After last year’s strange, hurried and very wet Alaska cruising season we hoped to return to some normalcy in this year’s season.  We started off with our “traditional” half loop around Behm Canal.  Ketchikan is on Revillagigedo Island which is surrounded on three sides by Behm Canal and Tongass Narrows/Revillagigedo Channel on its fourth.  We dislike retracing our entrance route into Ketchikan along Revillagigedo Channel so instead we continue out Tongass Narrows and work our way north along the west leg of Behm Canal, around the top of Revillagigedo Island and partway down the east leg of Behm Canal.  It is usually less crowded and it visits many sites that have yielded crabs or prawns for us in the past.

2021-05-001xOnly a short distance (~12 NM) from Ketchikan, we encountered an unusual sight.  The US Navy has an acoustic test station at the south end of the west channel of Behm Canal.  In all our past trips, one or two large barges sit lonely in the middle of the channel.  This year there was a buzz of activity, including a Coast Guard Cutter patrolling the perimeter.  The hub of the activity was a Trident nuclear submarine sitting on the surface between the two barges.  We have no idea of the kind of testing being done (and wouldn’t tell you if we did).  When we returned by the area a few days later, all was quiet again.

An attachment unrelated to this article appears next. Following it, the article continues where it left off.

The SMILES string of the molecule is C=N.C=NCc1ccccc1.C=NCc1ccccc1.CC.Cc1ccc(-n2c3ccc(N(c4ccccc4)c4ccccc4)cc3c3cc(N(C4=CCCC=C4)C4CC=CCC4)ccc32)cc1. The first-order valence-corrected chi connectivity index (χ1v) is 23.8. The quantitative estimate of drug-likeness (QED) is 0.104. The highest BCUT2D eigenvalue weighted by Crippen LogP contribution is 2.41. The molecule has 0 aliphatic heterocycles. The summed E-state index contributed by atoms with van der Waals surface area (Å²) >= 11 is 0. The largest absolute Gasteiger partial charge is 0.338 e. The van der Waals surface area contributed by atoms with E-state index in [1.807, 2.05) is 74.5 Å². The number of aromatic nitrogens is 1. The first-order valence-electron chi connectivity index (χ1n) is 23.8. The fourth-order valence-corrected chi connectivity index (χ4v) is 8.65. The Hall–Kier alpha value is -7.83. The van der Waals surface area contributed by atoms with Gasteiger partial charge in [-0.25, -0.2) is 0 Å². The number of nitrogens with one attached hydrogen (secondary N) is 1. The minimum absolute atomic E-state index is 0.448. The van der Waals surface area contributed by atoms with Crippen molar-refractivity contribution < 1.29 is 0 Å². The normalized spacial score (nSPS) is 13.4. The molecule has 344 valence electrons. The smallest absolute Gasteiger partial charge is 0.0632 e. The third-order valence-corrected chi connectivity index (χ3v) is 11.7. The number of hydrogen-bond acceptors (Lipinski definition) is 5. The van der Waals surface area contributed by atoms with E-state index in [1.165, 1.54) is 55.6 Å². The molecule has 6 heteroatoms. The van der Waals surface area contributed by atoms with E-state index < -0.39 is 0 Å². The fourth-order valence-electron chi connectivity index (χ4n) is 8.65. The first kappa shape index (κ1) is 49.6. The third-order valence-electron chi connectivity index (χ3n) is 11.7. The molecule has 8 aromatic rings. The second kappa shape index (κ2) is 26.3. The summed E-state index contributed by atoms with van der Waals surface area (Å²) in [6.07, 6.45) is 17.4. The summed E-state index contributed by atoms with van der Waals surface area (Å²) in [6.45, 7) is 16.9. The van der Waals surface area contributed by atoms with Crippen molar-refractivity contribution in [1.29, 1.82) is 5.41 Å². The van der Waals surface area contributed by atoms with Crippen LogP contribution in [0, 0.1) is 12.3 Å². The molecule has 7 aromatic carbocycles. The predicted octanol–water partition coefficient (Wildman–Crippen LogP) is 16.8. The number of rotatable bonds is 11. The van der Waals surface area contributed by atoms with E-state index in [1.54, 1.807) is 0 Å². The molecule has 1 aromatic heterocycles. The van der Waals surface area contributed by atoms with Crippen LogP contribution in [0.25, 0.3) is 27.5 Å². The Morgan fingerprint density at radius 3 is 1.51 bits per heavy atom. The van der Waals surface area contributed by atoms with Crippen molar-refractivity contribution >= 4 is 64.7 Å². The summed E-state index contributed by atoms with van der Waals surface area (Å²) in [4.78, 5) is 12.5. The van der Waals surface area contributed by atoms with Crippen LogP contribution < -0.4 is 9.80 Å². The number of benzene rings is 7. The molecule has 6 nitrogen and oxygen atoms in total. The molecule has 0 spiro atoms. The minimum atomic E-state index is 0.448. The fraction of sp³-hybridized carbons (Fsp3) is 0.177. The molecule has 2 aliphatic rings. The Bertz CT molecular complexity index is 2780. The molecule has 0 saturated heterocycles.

While we saw a half dozen cruising boats when we 2021-05-007xstarted up Behm Canal, they were all exiting and we saw only a few other boats along the way.  We did manage to get on the USFS buoy in Walker Cove in Misty Fiords National Monument.  We usually see bears on the beach foraging on the sedge grass but they weren’t there this year.  When we went to shore, we understood why. The sedge grass had only just sprouted, was sparse and only a inch or two high.  Hardly enough to feed a hungry sow and one or two cubs.

2021-05-017xWe attribute the grass’s stunted condition to the cold and wet weather.  Since we’ve been in SEAK, we’ve had above normal rain and below normal temperatures.  We’ve gone several days in which the high temperature we see on our outside thermometer never cracks 50°.  Our furnace is getting a workout this season.

After our Behm Canal foray we headed up to Ernest Sound and spent a couple of nights at Santa Anna Inlet, prawning nearby.  We then positioned in Roosevelt Harbor on Zarembo Island for our transit of Wrangell Narrows.  While there we met a couple of boaters from nearby Wrangell who knew our friends Jim & Rosy on Sea Venture who wintered over in Wrangell.  An attraction of Roosevelt Harbor is the USFS dock and access to logging roads.  We took Drake ashore in our kayaks for a well deserved walk (we were 8 days out from Ketchikan at this point).